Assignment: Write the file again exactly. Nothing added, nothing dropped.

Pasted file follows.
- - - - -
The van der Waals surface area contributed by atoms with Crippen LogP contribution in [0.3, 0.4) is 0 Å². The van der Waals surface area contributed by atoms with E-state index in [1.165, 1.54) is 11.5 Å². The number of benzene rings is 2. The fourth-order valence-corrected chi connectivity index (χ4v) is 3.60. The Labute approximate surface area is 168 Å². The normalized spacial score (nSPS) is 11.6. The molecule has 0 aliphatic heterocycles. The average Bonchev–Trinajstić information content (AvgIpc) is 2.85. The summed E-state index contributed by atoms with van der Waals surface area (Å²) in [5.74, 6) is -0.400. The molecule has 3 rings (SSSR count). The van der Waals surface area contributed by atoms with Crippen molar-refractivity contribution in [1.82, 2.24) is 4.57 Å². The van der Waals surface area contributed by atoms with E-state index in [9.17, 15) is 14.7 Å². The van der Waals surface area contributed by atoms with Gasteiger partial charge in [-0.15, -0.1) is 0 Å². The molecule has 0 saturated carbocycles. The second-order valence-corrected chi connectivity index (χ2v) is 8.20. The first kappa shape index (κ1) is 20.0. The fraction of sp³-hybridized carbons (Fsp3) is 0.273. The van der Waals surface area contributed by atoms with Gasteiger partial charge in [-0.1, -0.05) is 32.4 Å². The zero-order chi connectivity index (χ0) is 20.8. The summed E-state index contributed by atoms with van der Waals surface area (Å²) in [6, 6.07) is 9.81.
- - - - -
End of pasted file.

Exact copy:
The van der Waals surface area contributed by atoms with Crippen LogP contribution in [0.3, 0.4) is 0 Å². The van der Waals surface area contributed by atoms with E-state index in [1.165, 1.54) is 11.5 Å². The number of benzene rings is 2. The fourth-order valence-corrected chi connectivity index (χ4v) is 3.60. The Labute approximate surface area is 168 Å². The normalized spacial score (nSPS) is 11.6. The molecule has 0 aliphatic heterocycles. The average Bonchev–Trinajstić information content (AvgIpc) is 2.85. The summed E-state index contributed by atoms with van der Waals surface area (Å²) in [5.74, 6) is -0.400. The molecule has 3 rings (SSSR count). The van der Waals surface area contributed by atoms with Crippen molar-refractivity contribution in [1.82, 2.24) is 4.57 Å². The van der Waals surface area contributed by atoms with E-state index in [9.17, 15) is 14.7 Å². The van der Waals surface area contributed by atoms with Gasteiger partial charge in [-0.15, -0.1) is 0 Å². The molecule has 0 saturated carbocycles. The second-order valence-corrected chi connectivity index (χ2v) is 8.20. The first kappa shape index (κ1) is 20.0. The fraction of sp³-hybridized carbons (Fsp3) is 0.273. The van der Waals surface area contributed by atoms with Gasteiger partial charge in [-0.1, -0.05) is 32.4 Å². The zero-order chi connectivity index (χ0) is 20.8. The summed E-state index contributed by atoms with van der Waals surface area (Å²) in [6, 6.07) is 9.81.